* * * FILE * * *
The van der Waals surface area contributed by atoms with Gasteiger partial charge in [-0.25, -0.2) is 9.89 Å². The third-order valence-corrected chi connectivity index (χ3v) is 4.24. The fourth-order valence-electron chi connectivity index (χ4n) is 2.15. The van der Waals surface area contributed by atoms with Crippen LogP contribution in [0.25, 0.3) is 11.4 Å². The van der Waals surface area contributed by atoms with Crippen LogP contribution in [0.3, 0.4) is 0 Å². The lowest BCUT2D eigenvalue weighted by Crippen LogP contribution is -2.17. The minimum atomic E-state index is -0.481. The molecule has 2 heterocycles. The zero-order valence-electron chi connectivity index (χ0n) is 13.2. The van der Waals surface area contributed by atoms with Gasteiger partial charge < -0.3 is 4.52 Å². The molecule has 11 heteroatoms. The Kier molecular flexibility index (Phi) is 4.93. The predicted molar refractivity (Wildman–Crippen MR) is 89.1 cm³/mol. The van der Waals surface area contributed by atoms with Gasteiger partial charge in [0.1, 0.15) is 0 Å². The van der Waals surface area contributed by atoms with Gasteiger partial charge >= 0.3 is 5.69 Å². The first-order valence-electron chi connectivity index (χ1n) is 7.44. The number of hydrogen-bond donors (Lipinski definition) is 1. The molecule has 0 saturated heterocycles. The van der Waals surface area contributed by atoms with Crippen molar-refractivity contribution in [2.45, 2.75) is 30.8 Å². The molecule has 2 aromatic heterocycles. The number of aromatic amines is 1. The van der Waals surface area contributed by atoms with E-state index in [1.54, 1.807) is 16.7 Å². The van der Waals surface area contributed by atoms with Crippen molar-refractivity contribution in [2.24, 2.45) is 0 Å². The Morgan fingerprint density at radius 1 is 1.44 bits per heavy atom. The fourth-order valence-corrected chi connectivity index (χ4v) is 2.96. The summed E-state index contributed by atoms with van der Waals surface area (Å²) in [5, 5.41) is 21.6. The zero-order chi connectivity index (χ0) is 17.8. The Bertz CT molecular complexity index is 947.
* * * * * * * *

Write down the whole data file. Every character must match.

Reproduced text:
The van der Waals surface area contributed by atoms with Gasteiger partial charge in [-0.25, -0.2) is 9.89 Å². The third-order valence-corrected chi connectivity index (χ3v) is 4.24. The fourth-order valence-electron chi connectivity index (χ4n) is 2.15. The van der Waals surface area contributed by atoms with Crippen LogP contribution in [0.25, 0.3) is 11.4 Å². The van der Waals surface area contributed by atoms with Crippen LogP contribution in [0.3, 0.4) is 0 Å². The lowest BCUT2D eigenvalue weighted by Crippen LogP contribution is -2.17. The minimum atomic E-state index is -0.481. The molecule has 2 heterocycles. The zero-order valence-electron chi connectivity index (χ0n) is 13.2. The van der Waals surface area contributed by atoms with Gasteiger partial charge < -0.3 is 4.52 Å². The molecule has 11 heteroatoms. The Kier molecular flexibility index (Phi) is 4.93. The predicted molar refractivity (Wildman–Crippen MR) is 89.1 cm³/mol. The van der Waals surface area contributed by atoms with Gasteiger partial charge in [0.1, 0.15) is 0 Å². The van der Waals surface area contributed by atoms with Gasteiger partial charge >= 0.3 is 5.69 Å². The first-order valence-electron chi connectivity index (χ1n) is 7.44. The number of hydrogen-bond donors (Lipinski definition) is 1. The molecule has 0 saturated heterocycles. The van der Waals surface area contributed by atoms with Crippen molar-refractivity contribution in [2.45, 2.75) is 30.8 Å². The molecule has 2 aromatic heterocycles. The number of aromatic amines is 1. The van der Waals surface area contributed by atoms with E-state index in [1.54, 1.807) is 16.7 Å². The van der Waals surface area contributed by atoms with Crippen molar-refractivity contribution in [2.24, 2.45) is 0 Å². The Morgan fingerprint density at radius 1 is 1.44 bits per heavy atom. The fourth-order valence-corrected chi connectivity index (χ4v) is 2.96. The summed E-state index contributed by atoms with van der Waals surface area (Å²) in [5, 5.41) is 21.6. The zero-order chi connectivity index (χ0) is 17.8. The Bertz CT molecular complexity index is 947.